Jeff:                 Here's the thing about Social Security too. Let's say you go to the Social Security office and you meet with the great folks there. They're people working hard, trying to do a job.

Dustin:             They're good civil servants.

Jeff:                 Absolutely, but the law does not allow them to make recommendations. They cannot make a recommendation to you, so the whole 15 minute online thing, you may think, "Well, okay, that's obviously a dumb thing to do, so I'm going to go in and talk to the Social Security reps." They can't tell you anything. All they can telly you is, "I can help you get whatever benefit you're ready to trigger," so if you go in at 62 or 66, or whatever-

Dustin:             So it's sort of like the ATM machine: "You just tell me what you want to do, and I'll do it, but I'm not ..." They can't render an opinion. They can't even sigh and say, "That's a bad idea." They can't do anything.

Jeff:                 Correct. It's against the law for them to do it. Then when you think about it, just think about it this way: Would you want the Social Security clerk, that's really what they are-

Dustin:             They don't have any training or education.

Jeff:                 Certainly not financial advisors. Do you want to have that clerk be your financial advisor?

Dustin:             It's almost like having the teller at the bank window be your financial advisor. You just tell them you want money. They give you money.

Jeff:                 Right, and of course they're sitting there trying to act like a financial advisor. "Hey, you should put money in a CD and earn .5, or, .25," or whatever. That's kind of the same mentality, or maybe even worse. Maybe it's like asking the DMV clerk to be your financial advisory.

Dustin:             What car you should buy.

Jeff:                 Yeah, good example.

Dustin:             To me that is, if can't get information from Social Security where do you go?

Jeff:                 That's a perfect-

Dustin:             I know this is what you do but still, how do you know? When you're looking for somebody, obviously everyone listening should just call Jeff Bangerter before noon.

Jeff:                 Absolutely.

Dustin:             Aside from that, how do you know where to even go?

Jeff:                 Think about this. Everybody has some financial advisers they work with, either a CPA, a tax preparer, an insurance agent, a stockbroker, whatever. If you have a financial advisor, any one of those, and you still don't have a written, emphasis on "written," Social Security plan, they are obviously not qualified to explain it to you.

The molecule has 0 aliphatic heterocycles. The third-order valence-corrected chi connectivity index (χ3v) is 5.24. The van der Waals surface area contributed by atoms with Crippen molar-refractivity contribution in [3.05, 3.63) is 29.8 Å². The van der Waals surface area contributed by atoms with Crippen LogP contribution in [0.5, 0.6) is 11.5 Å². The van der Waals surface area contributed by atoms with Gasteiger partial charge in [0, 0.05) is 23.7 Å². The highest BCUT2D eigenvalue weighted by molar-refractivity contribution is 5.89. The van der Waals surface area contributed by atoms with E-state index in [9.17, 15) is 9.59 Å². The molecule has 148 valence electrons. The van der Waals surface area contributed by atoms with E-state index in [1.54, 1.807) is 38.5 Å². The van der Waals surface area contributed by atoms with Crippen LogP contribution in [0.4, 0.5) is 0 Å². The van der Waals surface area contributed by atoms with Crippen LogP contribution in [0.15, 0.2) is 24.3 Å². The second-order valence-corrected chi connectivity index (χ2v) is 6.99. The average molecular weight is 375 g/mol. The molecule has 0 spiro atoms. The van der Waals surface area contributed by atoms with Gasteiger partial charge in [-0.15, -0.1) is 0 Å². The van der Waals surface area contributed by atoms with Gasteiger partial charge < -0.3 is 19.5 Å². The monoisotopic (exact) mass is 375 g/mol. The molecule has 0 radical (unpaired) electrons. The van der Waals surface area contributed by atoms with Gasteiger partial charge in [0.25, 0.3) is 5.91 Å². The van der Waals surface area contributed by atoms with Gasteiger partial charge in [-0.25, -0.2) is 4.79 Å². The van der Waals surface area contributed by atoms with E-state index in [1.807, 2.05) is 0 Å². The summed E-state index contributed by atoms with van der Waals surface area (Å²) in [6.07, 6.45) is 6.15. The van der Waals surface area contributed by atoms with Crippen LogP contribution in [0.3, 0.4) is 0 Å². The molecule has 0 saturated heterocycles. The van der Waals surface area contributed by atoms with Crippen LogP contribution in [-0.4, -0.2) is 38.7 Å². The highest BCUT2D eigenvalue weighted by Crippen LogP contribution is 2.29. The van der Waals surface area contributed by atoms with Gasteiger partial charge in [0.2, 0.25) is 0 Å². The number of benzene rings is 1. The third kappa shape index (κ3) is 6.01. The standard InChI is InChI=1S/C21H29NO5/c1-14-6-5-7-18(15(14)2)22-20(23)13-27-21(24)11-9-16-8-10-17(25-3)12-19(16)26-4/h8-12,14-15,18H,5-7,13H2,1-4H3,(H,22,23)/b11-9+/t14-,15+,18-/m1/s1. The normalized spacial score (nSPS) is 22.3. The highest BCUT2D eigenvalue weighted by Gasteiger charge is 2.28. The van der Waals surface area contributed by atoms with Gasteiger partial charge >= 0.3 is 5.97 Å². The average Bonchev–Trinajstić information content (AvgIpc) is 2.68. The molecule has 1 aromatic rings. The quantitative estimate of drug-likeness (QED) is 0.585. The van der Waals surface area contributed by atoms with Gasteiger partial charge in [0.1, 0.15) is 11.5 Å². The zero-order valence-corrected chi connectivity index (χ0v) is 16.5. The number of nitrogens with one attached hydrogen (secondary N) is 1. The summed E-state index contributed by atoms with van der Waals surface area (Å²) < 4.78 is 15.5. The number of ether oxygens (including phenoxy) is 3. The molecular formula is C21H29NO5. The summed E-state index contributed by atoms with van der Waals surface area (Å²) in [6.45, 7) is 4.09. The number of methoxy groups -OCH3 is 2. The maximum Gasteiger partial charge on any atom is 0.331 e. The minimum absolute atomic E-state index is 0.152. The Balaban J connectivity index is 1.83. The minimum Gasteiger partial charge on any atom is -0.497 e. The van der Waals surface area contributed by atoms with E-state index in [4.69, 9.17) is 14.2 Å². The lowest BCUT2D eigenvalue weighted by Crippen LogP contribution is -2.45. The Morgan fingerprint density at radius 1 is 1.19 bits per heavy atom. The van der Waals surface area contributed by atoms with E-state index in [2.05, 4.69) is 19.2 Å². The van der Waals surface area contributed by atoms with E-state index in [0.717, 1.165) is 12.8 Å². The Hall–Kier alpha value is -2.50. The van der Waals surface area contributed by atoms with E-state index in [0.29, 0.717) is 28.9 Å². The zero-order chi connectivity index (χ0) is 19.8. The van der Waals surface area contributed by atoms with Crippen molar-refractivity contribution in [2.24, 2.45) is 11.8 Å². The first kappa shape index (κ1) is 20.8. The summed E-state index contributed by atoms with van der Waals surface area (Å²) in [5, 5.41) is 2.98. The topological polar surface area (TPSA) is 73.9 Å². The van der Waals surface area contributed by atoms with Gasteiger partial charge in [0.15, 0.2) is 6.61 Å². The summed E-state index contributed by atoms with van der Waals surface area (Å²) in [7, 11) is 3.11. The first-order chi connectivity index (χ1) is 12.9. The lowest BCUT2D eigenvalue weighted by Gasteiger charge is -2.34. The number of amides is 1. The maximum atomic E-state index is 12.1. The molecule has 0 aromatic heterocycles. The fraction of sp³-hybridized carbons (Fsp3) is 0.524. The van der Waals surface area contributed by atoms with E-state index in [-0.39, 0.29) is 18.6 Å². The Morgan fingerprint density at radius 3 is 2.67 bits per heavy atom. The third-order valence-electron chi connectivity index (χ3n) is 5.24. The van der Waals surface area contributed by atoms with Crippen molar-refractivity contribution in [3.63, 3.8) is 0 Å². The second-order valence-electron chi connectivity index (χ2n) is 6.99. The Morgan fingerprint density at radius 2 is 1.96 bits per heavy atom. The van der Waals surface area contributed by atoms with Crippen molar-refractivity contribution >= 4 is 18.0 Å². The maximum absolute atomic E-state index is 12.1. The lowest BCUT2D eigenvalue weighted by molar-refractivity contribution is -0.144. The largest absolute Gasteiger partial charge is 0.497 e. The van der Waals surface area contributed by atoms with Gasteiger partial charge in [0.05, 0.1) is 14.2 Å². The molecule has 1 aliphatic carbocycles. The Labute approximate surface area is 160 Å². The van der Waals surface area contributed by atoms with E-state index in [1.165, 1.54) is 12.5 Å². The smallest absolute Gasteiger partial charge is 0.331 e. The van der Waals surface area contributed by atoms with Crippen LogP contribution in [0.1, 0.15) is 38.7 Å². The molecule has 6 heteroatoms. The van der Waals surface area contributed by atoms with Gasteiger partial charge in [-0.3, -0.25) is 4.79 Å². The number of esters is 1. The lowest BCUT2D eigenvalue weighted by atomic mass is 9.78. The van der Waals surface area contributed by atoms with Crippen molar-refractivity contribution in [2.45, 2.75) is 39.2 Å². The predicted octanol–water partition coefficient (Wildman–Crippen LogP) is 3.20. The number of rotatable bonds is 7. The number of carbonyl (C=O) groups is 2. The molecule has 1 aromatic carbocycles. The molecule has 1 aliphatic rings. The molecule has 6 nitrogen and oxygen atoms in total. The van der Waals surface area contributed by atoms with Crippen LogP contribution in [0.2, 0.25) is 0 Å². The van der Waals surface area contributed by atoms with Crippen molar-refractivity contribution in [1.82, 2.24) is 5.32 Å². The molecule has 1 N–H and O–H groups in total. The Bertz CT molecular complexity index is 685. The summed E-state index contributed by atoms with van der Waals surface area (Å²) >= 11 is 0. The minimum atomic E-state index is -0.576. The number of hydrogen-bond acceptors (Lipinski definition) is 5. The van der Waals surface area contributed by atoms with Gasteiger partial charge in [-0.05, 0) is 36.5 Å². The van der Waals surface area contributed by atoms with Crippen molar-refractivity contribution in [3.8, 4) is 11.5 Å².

Dustin:             I guess the next question is, why don't they do it? You tell me. You've been in this gig for a long time, right?

Jeff:                 Yeah, 36 years, so I'm 38 years old. Just kidding. I'm 42. I've been in since you were a little kid.

Dustin:             That's right. Why don't advisors give this advice? Why isn't this on the top of their list?

Jeff:                 The biggest reason is there is no money in it. If I recommend how you should take Social Security, what vested interest do I have? I have none. I don't care, really, how you take it. I don't make any money for having you take it this way or that way. We are financial planners. We're putting the plan together, and a concise Social Security strategy has to be part of a plan.

Dustin:             I'm just going to ask because we're just sitting here talking. There's a lot of guys out there and gals, people, who say, "I'm a financial planner. I'm a financial advisor. I'm a CFP," or whatever, yet I don't know anyone who makes it a standard practice to spend the time and effort to give clients what they need. Why aren't they doing- ... Just because they don't make any money? That's why they aren't doing it.

Jeff:                 Most of the people, and you actually mentioned it earlier, if they have a license, like selling annuity or whatever, if you went to a contractor and all they had was a hammer, everything would look like a nail, right?

Dustin:             Sure. That's all you can do.

Jeff:                 When you go to the CPA, he might do your taxes or tax planning, maybe, if he's a good guy, he or she, and if you go to a stockbroker they're going to sell you stocks, and bonds, and mutual funds. Yes, if you go to a financial planner, they may do a nice financial plan, but if they leave out the Social Security element, you probably shouldn't be working with them, honestly. Social Security is going to be a major income source when you retire, so if you're 55 to 70, because you need to prepare, then you should have a written Social Security plan. How could you possible make this decision that could affect you literally with over $1 million, right?

Dustin:             Over your lifetime.

Jeff:                 Over your lifetime. You're going to make this decision without a written strategy?

Dustin:             I think it would be absolutely insane. I guess that's just everyone needs to do that, and if they don't have a written plan, I'm just giving out 1 phone number. Everyone who calls can reach Jeff through this number as well. It's my office number. It's 855-588-5887. I'll say it slower: 855-588-5887. Call. Jeff, you offer ... What's it take to get that written plan?

Jeff:                 Normally we charge $300, which I think is a bargain, to do a complete Social Security analysis with the retirement analysis, so it's a full package. For people that are listening to your show I'm going to give them a deal: $150.

Dustin:             Okay, that's great.

Jeff:                 The reality of that, you think about it. We've all made really dumb decisions with $150.

Dustin:             As my dad always says, "That won't be the last $150 I waste."

Jeff:                 There you go. We think this is an extremely good value. A hundred and fifty bucks, you get a complete plan that shows you how to take Social Security and how it will actually integrate with all of your other assets, 401(k)s, IRAs, pensions, whatever you have, so that you can see that not only does the Social Security strategy make sense; it actually works for you. Just doing the Social Security strategy by itself will not tell you whether or not it's actually going to work.